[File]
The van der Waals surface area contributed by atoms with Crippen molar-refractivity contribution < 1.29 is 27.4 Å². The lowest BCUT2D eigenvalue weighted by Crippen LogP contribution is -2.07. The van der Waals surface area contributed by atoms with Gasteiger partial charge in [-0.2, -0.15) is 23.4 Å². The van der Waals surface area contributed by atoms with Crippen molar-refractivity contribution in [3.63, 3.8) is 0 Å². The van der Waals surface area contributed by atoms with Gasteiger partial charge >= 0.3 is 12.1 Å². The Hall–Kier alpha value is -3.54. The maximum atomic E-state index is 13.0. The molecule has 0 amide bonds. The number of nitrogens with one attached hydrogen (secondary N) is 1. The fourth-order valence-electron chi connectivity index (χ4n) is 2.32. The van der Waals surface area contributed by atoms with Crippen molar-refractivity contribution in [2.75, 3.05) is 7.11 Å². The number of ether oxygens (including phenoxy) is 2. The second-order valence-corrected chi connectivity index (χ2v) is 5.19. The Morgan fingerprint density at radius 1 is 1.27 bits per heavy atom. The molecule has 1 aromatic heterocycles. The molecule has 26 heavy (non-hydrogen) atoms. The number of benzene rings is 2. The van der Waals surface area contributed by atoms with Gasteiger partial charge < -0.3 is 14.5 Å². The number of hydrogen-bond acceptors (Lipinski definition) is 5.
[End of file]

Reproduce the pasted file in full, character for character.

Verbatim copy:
The van der Waals surface area contributed by atoms with Crippen molar-refractivity contribution < 1.29 is 27.4 Å². The lowest BCUT2D eigenvalue weighted by Crippen LogP contribution is -2.07. The van der Waals surface area contributed by atoms with Gasteiger partial charge in [-0.2, -0.15) is 23.4 Å². The van der Waals surface area contributed by atoms with Crippen molar-refractivity contribution in [3.63, 3.8) is 0 Å². The van der Waals surface area contributed by atoms with Gasteiger partial charge >= 0.3 is 12.1 Å². The Hall–Kier alpha value is -3.54. The maximum atomic E-state index is 13.0. The molecule has 0 amide bonds. The number of nitrogens with one attached hydrogen (secondary N) is 1. The fourth-order valence-electron chi connectivity index (χ4n) is 2.32. The van der Waals surface area contributed by atoms with Crippen molar-refractivity contribution in [2.75, 3.05) is 7.11 Å². The number of ether oxygens (including phenoxy) is 2. The second-order valence-corrected chi connectivity index (χ2v) is 5.19. The Morgan fingerprint density at radius 1 is 1.27 bits per heavy atom. The molecule has 1 aromatic heterocycles. The molecule has 26 heavy (non-hydrogen) atoms. The number of benzene rings is 2. The van der Waals surface area contributed by atoms with Gasteiger partial charge < -0.3 is 14.5 Å². The number of hydrogen-bond acceptors (Lipinski definition) is 5.